The third group are the ones that go about this strategically--I always mention Nike, Coca-Cola, or Nestle. These companies have figured out that if you do not change the way you operate, you're putting your business model at risk. So for SAP, we think we need to change our software because we think it will be harder to sell software systems that don't have sustainability built in them in a comprehensive way. For Nestle, to make very high-quality food they need to have a working planet that's not polluted and there is a reliable supply of natural products. Coca-Cola is very aggressive around water and water protection--the vast majority of the water they use goes into watering sugar cane. Nike, which has a lot of outsourced manufacturing, can't afford to have any irregularities in terms of human rights, because it hurts their brand.

It seems like there's been a higher awareness among consumers about global warming over the past few years. But you're saying that that may not be the biggest motivator for a business to take environmental sustainability seriously.
Even if a business doesn't necessarily need to be concerned about global warming, [they need to be concerned with the environment]. In principle, a car doesn't need a working planet. Why would a company that produces cars look at [sustainability], apart from the branding issue and the ability to sell a product? Well, [consider] the resources you need to produce that car. Today we put copper cables--and copper prices have really gone through the roof--into the car. Then it comes back, it's crushed, it's melted. And now you have a lot lower-grade steel because there is copper "pollution" in it. The problem is that to retrieve that copper, which gets more and more scarce, the cost is so high.

There's something wrong in the cycle. If you want to produce cars in a hundred years that use copper, you're going to find a way to retrieve that copper. Otherwise we'll be in the landfills not far from today digging out natural resources. Right now, it's a linear chain: we extract stuff from the ground, we go and process it, we consume, and we dispose of it. That's the thing that's concerning people. It needs to be a cycle.

So what's the business case for managing natural resources?
Right now, it's all about mitigating risk from volatile prices.

So what sort of software have you developed to deal with this?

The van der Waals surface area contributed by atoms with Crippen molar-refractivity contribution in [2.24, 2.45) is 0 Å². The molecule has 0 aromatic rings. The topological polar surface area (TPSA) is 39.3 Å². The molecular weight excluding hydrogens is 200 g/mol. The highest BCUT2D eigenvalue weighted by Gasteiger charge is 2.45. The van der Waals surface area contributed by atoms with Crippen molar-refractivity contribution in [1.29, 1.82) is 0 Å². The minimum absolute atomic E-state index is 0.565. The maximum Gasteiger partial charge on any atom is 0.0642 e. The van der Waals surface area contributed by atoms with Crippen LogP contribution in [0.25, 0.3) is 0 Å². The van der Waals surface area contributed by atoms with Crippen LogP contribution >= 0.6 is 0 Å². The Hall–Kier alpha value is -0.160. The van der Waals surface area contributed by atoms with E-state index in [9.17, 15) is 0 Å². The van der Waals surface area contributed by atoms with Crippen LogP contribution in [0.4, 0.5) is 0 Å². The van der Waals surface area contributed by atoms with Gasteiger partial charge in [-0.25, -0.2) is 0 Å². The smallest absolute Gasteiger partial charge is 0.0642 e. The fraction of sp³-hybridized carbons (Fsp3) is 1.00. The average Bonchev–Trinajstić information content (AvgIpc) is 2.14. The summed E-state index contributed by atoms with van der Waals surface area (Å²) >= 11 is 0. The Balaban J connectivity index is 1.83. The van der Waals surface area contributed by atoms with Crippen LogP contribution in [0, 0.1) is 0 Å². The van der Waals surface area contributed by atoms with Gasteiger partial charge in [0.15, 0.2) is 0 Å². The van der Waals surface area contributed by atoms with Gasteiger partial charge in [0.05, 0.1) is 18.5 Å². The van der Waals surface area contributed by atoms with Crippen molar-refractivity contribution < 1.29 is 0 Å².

Carbon impact is an application that allows an organization to assess and act on information about energy and carbon--how much energy they use globally and what carbon impact comes from that.

That's one of the applications where SAP creates information--just like in an HR system you would have information about attrition, or a financial system would have margin and revenue information. So sustainability is about managing all of this, creating a view where you can look at the entire organization on aspects of social, environmental, and economic impact.

It's about setting targets, it's the monitoring targets, it's about benchmarking against others in the company--plant A versus plant B--and others in your industry, and finally reporting on this information.

Has SAP become more sustainable since you became chief sustainability officer? What have you changed in the process?
Graf: I would absolutely say so. There are a couple of areas. There's a change on the internal side of the house--in other words, what we do ourselves. And there's been a change on the enabler side of the house, which is what we do for our customers.

The most important thing is that we now have a mindset and targets and an understanding of sustainability that is managed and elevated to the strategic level. We used to be tactical in sustainability since 1996.

What's the difference between a strategic and tactical approach to environmental sustainability?
Tactical is defined as partnering to develop some point solutions, helping people comply with regulations--more the reactive stuff. (SAP bought carbon accounting software company Clear Standards last May.)

When sustainability is part of corporate strategy, you want to have visibility into the business at a level that is much higher than you need to just comply with regulations. You want an ability to manage a performance, report, and predict outcomes. You need to understand the operational elements, extract information, and give people insight and then take action.

I see that many times companies have sustainability going on in the marketing department but not in the operational divisions. As a sustainability officer, I work where value is at a software company, which is the creation of the software. That's really the shift that has happened. I think sustainability officers are best served in this sort of situation. So if you're in a consumer goods company, you should probably have responsibility for product management. If you work in chemicals, you should probably know how energy is used to run your plants.